My top winter rambles
Ireland’s leading walking writer Christopher Somerville selects his favourite Christmas treks, from the Wexford coast to the crags of Leitrim
'Oh, you can't walk in winter, no one does! Too cold, too gloomy, too muddy. Now where's the remote?"
Wrong, wrong, wrong. Ireland's walkers know that winter is one of the best times of the year to be out and about on foot. Crisp days, blue skies, a nip in the air, a good red glow on your cheeks, the thrill of looking out over a frosty landscape -- and then the fire-lit pub, the hot whiskey and the post-walk craic. You can't beat it!
That's why there are great walking festivals all through the winter months, and walking clubs only too happy to introduce you to their favourite stretch of country.
If you fancy going it on your own, however, try one of our recommended walks, or just pick a Looped Walk at discoverireland.ie/ walking or walkni.com.
Wrap up, don't forget the flask, and have fantastic, healthy fun!
Vinegar Hill, Co Tyrone
For a frosty winter's walk in Northern Ireland, you can't do better than the wild but very walkable Sperrin Hills.
Starting from Barnes Gap beauty spot (memorable views of the hills), the recently opened Vinegar Hill Loop takes you round the rim of beautiful Gorticashel Glen, past old farmsteads and along quiet country roads, before ribboning back to Barnes Gap -- a superb half day on foot in lovely green countryside.
Map: Downloadable map/instructions at walkni.com.
Walk: Seven miles, three hours; easy. From Barnes Gap car park (signed off B74 Plumbridge- Draperstown) follows Vinegar Hill Loop and Craignamaddy Circuit waymarks up upper road; right along Magherbrack Road for one-third of a mile; left on dirt road round Gorticashel Glen for two miles to road (558873). Right; in two-thirds of a mile, across Scotch Town crossroads, then across next two crossroads. In two miles, right ('Vinegar Hill Loop'); stony lane for one and a third miles to road. Forward to Barnes Gap road; left to car park.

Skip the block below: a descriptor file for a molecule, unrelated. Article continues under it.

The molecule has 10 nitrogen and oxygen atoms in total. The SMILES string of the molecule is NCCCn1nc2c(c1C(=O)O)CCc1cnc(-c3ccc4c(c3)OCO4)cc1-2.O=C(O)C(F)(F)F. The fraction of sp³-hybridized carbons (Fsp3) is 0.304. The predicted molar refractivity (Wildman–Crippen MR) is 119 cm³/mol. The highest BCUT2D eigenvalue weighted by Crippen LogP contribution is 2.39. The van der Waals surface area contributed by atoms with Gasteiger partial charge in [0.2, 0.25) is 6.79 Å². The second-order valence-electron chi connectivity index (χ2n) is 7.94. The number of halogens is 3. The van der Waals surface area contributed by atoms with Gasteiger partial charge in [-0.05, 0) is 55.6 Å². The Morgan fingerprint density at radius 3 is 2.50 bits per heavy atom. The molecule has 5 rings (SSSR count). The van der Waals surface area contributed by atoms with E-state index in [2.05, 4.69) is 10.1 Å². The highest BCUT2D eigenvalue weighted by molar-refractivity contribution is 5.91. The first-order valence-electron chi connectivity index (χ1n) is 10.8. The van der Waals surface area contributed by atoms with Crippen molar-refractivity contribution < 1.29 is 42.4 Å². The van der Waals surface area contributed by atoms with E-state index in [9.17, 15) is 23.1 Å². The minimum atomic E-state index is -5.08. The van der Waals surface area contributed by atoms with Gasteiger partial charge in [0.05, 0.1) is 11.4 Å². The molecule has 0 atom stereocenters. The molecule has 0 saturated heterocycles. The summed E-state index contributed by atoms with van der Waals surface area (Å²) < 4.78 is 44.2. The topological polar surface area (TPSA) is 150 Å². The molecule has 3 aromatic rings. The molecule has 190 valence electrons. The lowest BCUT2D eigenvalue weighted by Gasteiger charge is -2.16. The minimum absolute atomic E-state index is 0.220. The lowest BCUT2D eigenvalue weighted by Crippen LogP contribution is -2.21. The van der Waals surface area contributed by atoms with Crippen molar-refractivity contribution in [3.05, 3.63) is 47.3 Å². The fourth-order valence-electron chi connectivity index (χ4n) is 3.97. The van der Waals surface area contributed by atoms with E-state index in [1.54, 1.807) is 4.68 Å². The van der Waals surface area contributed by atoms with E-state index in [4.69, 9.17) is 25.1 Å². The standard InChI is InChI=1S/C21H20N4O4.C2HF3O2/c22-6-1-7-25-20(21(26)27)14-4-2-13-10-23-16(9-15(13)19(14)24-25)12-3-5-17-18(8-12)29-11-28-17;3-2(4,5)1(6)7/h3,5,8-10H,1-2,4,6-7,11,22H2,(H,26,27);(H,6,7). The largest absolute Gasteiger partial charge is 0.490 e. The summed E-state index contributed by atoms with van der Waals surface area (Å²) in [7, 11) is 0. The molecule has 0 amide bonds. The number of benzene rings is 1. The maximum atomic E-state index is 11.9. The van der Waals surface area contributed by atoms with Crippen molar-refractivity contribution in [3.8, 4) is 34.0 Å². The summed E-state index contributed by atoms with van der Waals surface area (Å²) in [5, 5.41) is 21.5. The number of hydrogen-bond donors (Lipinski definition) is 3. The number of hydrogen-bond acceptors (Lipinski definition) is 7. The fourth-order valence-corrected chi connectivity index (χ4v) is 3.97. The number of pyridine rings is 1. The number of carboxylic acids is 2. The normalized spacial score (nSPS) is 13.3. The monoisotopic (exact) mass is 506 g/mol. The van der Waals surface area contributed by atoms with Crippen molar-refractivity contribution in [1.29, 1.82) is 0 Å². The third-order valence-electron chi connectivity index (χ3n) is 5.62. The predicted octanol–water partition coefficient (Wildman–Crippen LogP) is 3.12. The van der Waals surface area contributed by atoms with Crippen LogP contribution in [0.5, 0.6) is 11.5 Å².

Info: Walk On The Wild Side. Tel: 024 8075 8452 or 0044 7714 835 977; walkwithmarty.com.
Fairy Castle, Dublin Mountains
When you can’t wait to get out of the bustling city to the wintry hills, try the Dublin Mountains on the capital’s doorstep. Follow the Wicklow Way and forest roads up to the Three Rock and a mind-blowing view over the city, the hills to the north, Dublin Bay and the Wicklow Hills. Then go on up for a ‘fortified’ coffee and hot pie (you did bring one, didn’t you?) at the crest of Fairy Castle (main picture shows Christopher and his wife Jane), with the snowy panorama laid before you.
Map: Downloadable map at coillteoutdoors.ie.
Walk: Six miles, three hours; easy/moderate. From Kilmashogue car park (M50 Jct 13; R133, R113; OS of I ref O 151245), follow waymarked Wicklow Way up forest road for 1½ miles. Where WW turns right up steps (OS ref 164232), fork left along gravel road for ¾ mile to road (175234). Right to Three Rock; return to radio masts; left, and climb to Fairy Castle (172224). Ahead on track for ¼ mile; right (166222) on WW to car park.
Refreshments: Picnic. Info: Footfalls Walking Holidays. Tel: 0404 45152; walkinghikingireland.com
Sliabh an Iarainn, Drumshanbo, Co Leitrim
This walk up Sliabh an Iarainn, the Iron Mountain, will blow away the cobwebs. It’s quite tough and demanding, but with rich rewards. Climb the eastern flank from Aghacashel Post Office (excellent advice from Jackie Lee here), skirting the grey cliffs and the beautifully hidden Mass Rock, to scramble up the crags. An exciting stretch of clifftop, a slog up across heather and then the domed summit of Sliabh an Iarainn and the breathtaking view — 100 miles from Donegal to Sligo, Leitrim to the midlands.
Map: OSI Discovery 26; downloadable map/instructions at discoverireland.ie/walking.